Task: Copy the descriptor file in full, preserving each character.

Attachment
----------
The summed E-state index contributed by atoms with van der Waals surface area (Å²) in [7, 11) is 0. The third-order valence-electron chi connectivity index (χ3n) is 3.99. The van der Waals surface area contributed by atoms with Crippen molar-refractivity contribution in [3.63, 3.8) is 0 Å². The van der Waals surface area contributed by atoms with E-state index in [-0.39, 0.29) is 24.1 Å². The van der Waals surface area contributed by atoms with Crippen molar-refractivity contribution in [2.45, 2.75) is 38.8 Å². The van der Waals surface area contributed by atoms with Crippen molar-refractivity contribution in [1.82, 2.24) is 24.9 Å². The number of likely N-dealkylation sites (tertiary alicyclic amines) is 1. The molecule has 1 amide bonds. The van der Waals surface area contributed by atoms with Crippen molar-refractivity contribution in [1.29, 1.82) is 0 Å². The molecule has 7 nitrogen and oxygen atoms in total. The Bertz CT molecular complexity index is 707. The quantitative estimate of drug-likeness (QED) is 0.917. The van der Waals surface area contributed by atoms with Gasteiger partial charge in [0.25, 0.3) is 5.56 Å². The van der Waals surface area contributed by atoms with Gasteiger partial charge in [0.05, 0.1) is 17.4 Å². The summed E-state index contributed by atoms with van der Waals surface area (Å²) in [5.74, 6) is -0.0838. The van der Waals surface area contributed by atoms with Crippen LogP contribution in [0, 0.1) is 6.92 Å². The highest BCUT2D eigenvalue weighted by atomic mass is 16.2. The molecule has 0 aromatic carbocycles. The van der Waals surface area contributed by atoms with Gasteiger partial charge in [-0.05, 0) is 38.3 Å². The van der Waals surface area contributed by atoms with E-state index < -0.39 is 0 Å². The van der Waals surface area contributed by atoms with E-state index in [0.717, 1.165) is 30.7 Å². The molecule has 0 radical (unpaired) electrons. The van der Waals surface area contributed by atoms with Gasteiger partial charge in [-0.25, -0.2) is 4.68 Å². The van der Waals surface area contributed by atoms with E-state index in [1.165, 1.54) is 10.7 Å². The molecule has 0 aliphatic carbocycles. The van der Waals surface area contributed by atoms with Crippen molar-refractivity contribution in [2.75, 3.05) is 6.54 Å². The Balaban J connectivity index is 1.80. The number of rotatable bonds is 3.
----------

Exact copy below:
The summed E-state index contributed by atoms with van der Waals surface area (Å²) in [7, 11) is 0. The third-order valence-electron chi connectivity index (χ3n) is 3.99. The van der Waals surface area contributed by atoms with Crippen molar-refractivity contribution in [3.63, 3.8) is 0 Å². The van der Waals surface area contributed by atoms with E-state index in [-0.39, 0.29) is 24.1 Å². The van der Waals surface area contributed by atoms with Crippen molar-refractivity contribution in [2.45, 2.75) is 38.8 Å². The van der Waals surface area contributed by atoms with Crippen molar-refractivity contribution in [1.82, 2.24) is 24.9 Å². The number of likely N-dealkylation sites (tertiary alicyclic amines) is 1. The molecule has 1 amide bonds. The van der Waals surface area contributed by atoms with Crippen molar-refractivity contribution in [1.29, 1.82) is 0 Å². The molecule has 7 nitrogen and oxygen atoms in total. The Bertz CT molecular complexity index is 707. The quantitative estimate of drug-likeness (QED) is 0.917. The van der Waals surface area contributed by atoms with Gasteiger partial charge in [0.25, 0.3) is 5.56 Å². The van der Waals surface area contributed by atoms with Gasteiger partial charge in [0.05, 0.1) is 17.4 Å². The summed E-state index contributed by atoms with van der Waals surface area (Å²) in [5.74, 6) is -0.0838. The van der Waals surface area contributed by atoms with Crippen LogP contribution in [0, 0.1) is 6.92 Å². The highest BCUT2D eigenvalue weighted by atomic mass is 16.2. The molecule has 0 aromatic carbocycles. The van der Waals surface area contributed by atoms with Gasteiger partial charge in [-0.05, 0) is 38.3 Å². The van der Waals surface area contributed by atoms with E-state index < -0.39 is 0 Å². The van der Waals surface area contributed by atoms with E-state index in [0.717, 1.165) is 30.7 Å². The molecule has 0 radical (unpaired) electrons. The van der Waals surface area contributed by atoms with Gasteiger partial charge in [-0.25, -0.2) is 4.68 Å². The van der Waals surface area contributed by atoms with E-state index in [1.165, 1.54) is 10.7 Å². The molecule has 0 aliphatic carbocycles. The van der Waals surface area contributed by atoms with Crippen molar-refractivity contribution in [2.75, 3.05) is 6.54 Å². The Balaban J connectivity index is 1.80. The number of rotatable bonds is 3.